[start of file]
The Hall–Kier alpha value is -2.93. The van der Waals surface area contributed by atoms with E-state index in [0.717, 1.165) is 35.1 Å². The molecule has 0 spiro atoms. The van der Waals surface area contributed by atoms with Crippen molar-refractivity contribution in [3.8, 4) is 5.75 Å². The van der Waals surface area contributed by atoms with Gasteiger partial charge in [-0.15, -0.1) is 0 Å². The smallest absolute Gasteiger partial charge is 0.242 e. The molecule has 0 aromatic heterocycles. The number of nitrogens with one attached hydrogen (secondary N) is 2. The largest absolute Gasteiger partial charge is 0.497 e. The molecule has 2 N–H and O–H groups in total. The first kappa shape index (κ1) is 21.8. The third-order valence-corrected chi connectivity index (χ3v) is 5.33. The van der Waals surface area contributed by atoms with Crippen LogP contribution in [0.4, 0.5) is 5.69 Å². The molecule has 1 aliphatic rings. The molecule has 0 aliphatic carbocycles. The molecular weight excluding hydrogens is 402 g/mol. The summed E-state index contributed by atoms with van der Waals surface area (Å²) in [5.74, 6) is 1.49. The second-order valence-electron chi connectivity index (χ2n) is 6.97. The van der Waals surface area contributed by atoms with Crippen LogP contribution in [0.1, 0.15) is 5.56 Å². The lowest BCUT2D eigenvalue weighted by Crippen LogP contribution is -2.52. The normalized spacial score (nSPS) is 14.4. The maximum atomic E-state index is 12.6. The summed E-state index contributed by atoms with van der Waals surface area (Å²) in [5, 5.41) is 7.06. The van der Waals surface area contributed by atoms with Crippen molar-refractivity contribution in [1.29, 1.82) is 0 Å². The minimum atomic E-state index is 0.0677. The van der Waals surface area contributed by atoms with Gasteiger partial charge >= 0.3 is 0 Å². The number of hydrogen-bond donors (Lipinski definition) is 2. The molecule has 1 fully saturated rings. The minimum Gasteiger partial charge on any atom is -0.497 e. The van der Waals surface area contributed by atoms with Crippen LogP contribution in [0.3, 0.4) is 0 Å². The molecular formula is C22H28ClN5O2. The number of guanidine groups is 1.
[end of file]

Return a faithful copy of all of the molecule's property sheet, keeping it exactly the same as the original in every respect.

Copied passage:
The Hall–Kier alpha value is -2.93. The van der Waals surface area contributed by atoms with E-state index in [0.717, 1.165) is 35.1 Å². The molecule has 0 spiro atoms. The van der Waals surface area contributed by atoms with Crippen molar-refractivity contribution in [3.8, 4) is 5.75 Å². The van der Waals surface area contributed by atoms with Gasteiger partial charge in [-0.15, -0.1) is 0 Å². The smallest absolute Gasteiger partial charge is 0.242 e. The molecule has 0 aromatic heterocycles. The number of nitrogens with one attached hydrogen (secondary N) is 2. The largest absolute Gasteiger partial charge is 0.497 e. The molecule has 2 N–H and O–H groups in total. The first kappa shape index (κ1) is 21.8. The third-order valence-corrected chi connectivity index (χ3v) is 5.33. The van der Waals surface area contributed by atoms with Crippen LogP contribution in [0.4, 0.5) is 5.69 Å². The molecule has 1 aliphatic rings. The molecule has 0 aliphatic carbocycles. The molecular weight excluding hydrogens is 402 g/mol. The summed E-state index contributed by atoms with van der Waals surface area (Å²) in [5.74, 6) is 1.49. The second-order valence-electron chi connectivity index (χ2n) is 6.97. The van der Waals surface area contributed by atoms with Crippen LogP contribution in [0.1, 0.15) is 5.56 Å². The lowest BCUT2D eigenvalue weighted by Crippen LogP contribution is -2.52. The normalized spacial score (nSPS) is 14.4. The maximum atomic E-state index is 12.6. The summed E-state index contributed by atoms with van der Waals surface area (Å²) in [5, 5.41) is 7.06. The van der Waals surface area contributed by atoms with Crippen molar-refractivity contribution in [1.29, 1.82) is 0 Å². The minimum atomic E-state index is 0.0677. The van der Waals surface area contributed by atoms with Gasteiger partial charge >= 0.3 is 0 Å². The number of hydrogen-bond donors (Lipinski definition) is 2. The molecule has 1 fully saturated rings. The minimum Gasteiger partial charge on any atom is -0.497 e. The van der Waals surface area contributed by atoms with Crippen LogP contribution in [0.3, 0.4) is 0 Å². The molecular formula is C22H28ClN5O2. The number of guanidine groups is 1.